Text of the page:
Not sure why Button doesn’t think he’s going to be unable to surpass a couple of players that were worse than a dime a dozen for much of their AHL careers. Though, obviously, it would take something massive for him to catch up to Willie, and Breeze isn’t a total slouch either.
O’Sullivan: That sums it up.
Roe: Patrick’s just nodding at me going “Yup, yup, I like that”
Button: Well, if I hear one more time “point a game player in the American Hockey League”, like, I might just vomit. Like seriously, it means nothing.
Even if we get to the third year of CHLer eligibility for the AHL and fifth year for others, you’re still finding some long-term NHLers, some legitimate studs, and that literally every young point a game AHLer in the past decade has gotten their cup of coffee. Back to the studs. Eberle! Pacioretty! Johnson! Jultz! Goose! By the way, Brendan Leipsic’s about to join this list.
O’Sullivan: It’s not a good league, the American League.
Button: Go look at who the top scorers in the league are!
O’Sullivan: It doesn’t.. yeah, it doesn’t.. I mean..
Like most pro leagues used for development of graduated prospects, the top will often be filled with older players who sit on the bubble. That doesn’t make them bad players; in many cases, they’d likely be more useful than grinders who can’t score at all in the NHL.
As for why the list isn’t usually topped by high-scoring kids? They usually get called up before they can get to 76 games. William Nylander was on pace to run away with last year’s scoring title if it weren’t for the World Juniors, an injury in said tournament, and a call-up to the Leafs.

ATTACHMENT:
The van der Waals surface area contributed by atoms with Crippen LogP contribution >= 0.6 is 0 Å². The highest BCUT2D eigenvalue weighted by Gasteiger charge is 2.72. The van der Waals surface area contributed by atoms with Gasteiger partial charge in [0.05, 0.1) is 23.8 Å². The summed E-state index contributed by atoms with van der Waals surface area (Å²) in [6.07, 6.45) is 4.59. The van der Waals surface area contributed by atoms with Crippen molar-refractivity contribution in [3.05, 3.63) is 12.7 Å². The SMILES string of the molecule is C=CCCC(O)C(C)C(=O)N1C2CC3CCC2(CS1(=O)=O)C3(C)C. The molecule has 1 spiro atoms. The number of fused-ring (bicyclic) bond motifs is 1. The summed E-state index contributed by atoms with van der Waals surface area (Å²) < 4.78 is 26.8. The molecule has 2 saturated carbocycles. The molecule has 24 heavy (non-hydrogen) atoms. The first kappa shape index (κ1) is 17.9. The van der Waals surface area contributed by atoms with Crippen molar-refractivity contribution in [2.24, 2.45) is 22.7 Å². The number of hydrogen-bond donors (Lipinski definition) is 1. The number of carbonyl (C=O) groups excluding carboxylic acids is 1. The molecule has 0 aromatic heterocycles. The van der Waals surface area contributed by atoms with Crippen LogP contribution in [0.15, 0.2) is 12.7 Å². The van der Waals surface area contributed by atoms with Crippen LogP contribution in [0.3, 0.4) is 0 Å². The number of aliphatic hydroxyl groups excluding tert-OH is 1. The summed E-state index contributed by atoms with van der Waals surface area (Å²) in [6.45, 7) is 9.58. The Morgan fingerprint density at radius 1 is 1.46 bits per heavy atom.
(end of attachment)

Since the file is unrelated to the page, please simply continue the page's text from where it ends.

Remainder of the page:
Roe: Would you have rather seen Leipsic get the chance?
Button: No, I don’t think Leipsic’s an NHL player either!
Guentzel’s putting together a hell of a year since being called up; he’s got 25 points in 35 games.
O’Sullivan: At least this guy, if he wants to, or he’s capable of, he can play on the fourth line for eight minutes, because he can skate. If he wants to play physical, and he wants to put the effort in, he can play that role. Leipsic? No chance.
Button: I totally agree with that.
Besides the eye-test clearly showing that Brendan Leipsic is capable of skating (he’s arguably the best Marlies player at carrying the puck), a look at least year’s numbers show that Leipsic was blocking more shots during his call-up than any regular forward was (4.24 blocks per hour played), and throwing more hits than all but two regular forwards (8.47 hits per hour, trailing Colin Greening and Leo Komarov). Leipsic, despite being a little guy, wasn’t scared to play physical or put in effort.
Roe: But is he a guy that frustrates you because his ceiling is so much higher due to the talent?
Button: Well, what is his ceiling? I hear about ceiling. Kasperi Kapanen, okay, is an inconsistent player. And through his inconsistency, he becomes highly unproductive. So what is his ceiling? To try to be consistent? Wow. Isn’t that what you have to be, to be a good NHL player?
Last year’s playing field may have been a bit skewed, though: one got to be “the guy”, the other played on a roster full of this year’s Leafs and AAAA vets. I’m gonna let the clock tick on this a little, though, even if I think Rantanen’s likely going to be the point scorer of the two long term for much of the same reason.
O’Sullivan: I think maybe, Mark, is the better question “Because he was drafted in the first round, people think that maybe he can be something.. ” I think at this point, a lot of people think he won’t be.